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July 23, 2014 / Ciara Myers, Editor

Local foster care agencies struggle to manage caseloads as unaccompanied refugee children continue across border

YOUTH
The recent surge of children from Central America into the U.S., particularly in the Greater Washington region, has been a heated topic as of late. Many children cross the border in hopes of being reunited with family, but some have no one to reconnect with once they arrive. In the region, the foster care system is struggling to keep up with the pace. (WAMU, 7/23)

 

As federal, state and local authorities deal with the influx of nearly 60,000 Central American children — and counting — who have crossed the border alone, one legal priority is to reunite the children with relatives in this country while their deportation cases proceed. But what happens to the unaccompanied immigrant children who have no relatives here?

Lutheran Social Services of the Washington region has tripled its caseload of unaccompanied refugee children in the past year. The agency says it gets calls every day from federal authorities seeking foster homes for what could eventually be as many as 3,000 Central American children lost, lonely and with nowhere to go.

 

– Report: D.C. youth more likely to attend preschool, have health insurance (WaPo, 7/23)

– In an effort to fight hunger in youth during out-of-school time, Mayor Gray announced that the District’s Free Summer Meals Program will expand to include Saturdays for the second year in a row. Youth up to age 18 will be able to get free meals at libraries and recreation centers across the city. (One City Youth, 7/22)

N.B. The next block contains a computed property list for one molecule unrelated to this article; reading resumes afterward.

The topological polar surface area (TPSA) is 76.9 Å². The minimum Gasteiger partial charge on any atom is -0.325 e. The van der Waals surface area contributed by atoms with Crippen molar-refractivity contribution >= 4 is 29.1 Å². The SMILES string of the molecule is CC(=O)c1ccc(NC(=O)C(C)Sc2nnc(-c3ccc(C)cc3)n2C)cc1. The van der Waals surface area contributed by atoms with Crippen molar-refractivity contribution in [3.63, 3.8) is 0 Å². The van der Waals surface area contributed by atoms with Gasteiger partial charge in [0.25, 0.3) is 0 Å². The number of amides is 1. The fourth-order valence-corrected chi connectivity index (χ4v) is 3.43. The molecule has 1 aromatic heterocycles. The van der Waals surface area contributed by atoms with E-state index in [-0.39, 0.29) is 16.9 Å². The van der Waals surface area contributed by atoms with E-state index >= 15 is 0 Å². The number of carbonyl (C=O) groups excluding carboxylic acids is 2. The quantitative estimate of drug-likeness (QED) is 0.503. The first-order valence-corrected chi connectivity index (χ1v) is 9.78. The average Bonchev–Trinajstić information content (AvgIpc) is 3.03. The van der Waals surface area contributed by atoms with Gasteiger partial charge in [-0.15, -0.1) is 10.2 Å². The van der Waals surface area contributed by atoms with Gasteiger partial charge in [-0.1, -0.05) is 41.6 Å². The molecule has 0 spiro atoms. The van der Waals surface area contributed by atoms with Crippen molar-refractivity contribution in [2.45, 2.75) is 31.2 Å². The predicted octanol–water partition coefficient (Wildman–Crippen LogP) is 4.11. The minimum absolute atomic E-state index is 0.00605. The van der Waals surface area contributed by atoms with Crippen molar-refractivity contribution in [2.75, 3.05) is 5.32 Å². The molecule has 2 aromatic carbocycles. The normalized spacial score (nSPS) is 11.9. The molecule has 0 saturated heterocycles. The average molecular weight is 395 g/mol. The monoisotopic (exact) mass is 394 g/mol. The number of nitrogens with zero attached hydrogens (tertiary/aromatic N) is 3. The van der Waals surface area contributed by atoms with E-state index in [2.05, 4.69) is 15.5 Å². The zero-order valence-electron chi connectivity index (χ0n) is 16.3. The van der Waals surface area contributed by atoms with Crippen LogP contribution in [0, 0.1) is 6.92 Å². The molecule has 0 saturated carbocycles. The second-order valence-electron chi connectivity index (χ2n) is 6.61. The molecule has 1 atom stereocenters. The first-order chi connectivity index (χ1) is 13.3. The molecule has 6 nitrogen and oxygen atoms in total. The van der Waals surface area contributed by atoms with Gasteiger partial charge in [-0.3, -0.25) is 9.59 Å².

– The District saw a sudden increase in the number of infant deaths between July 13-22.  D.C.’s rate of infant mortality is already higher than the national average, but officials worry that the most recent surge could be caused by the dangers of babies sleeping in bed with parents instead of in cribs. (WTOP, 7/23)

HOMELESSNESS │ Recently, the U.S. Interagency Council on Homelessness and the U.S. Department of Housing and Urban Development hosted a webinar titled, “Core Principles of Housing First and Rapid Re-Housing,” about the core components of the Housing First approach and the Rapid Re-Housing model to help end homelessness. (USICH, 7/23)

WORKFORCE │ President Barack Obama signed the Workforce Innovation and Opportunity Act into law, aimed at improving federal training programs to make them more “job-driven.” (White House, 7/23)

TRANSIT │ Thousands of Fairfax County commuters will experience longer and more expensive travel as a result of the Silver Line’s upcoming opening. (WAMU, 7/22)


Murals in D.C. are making a big comeback.

 – Ciara

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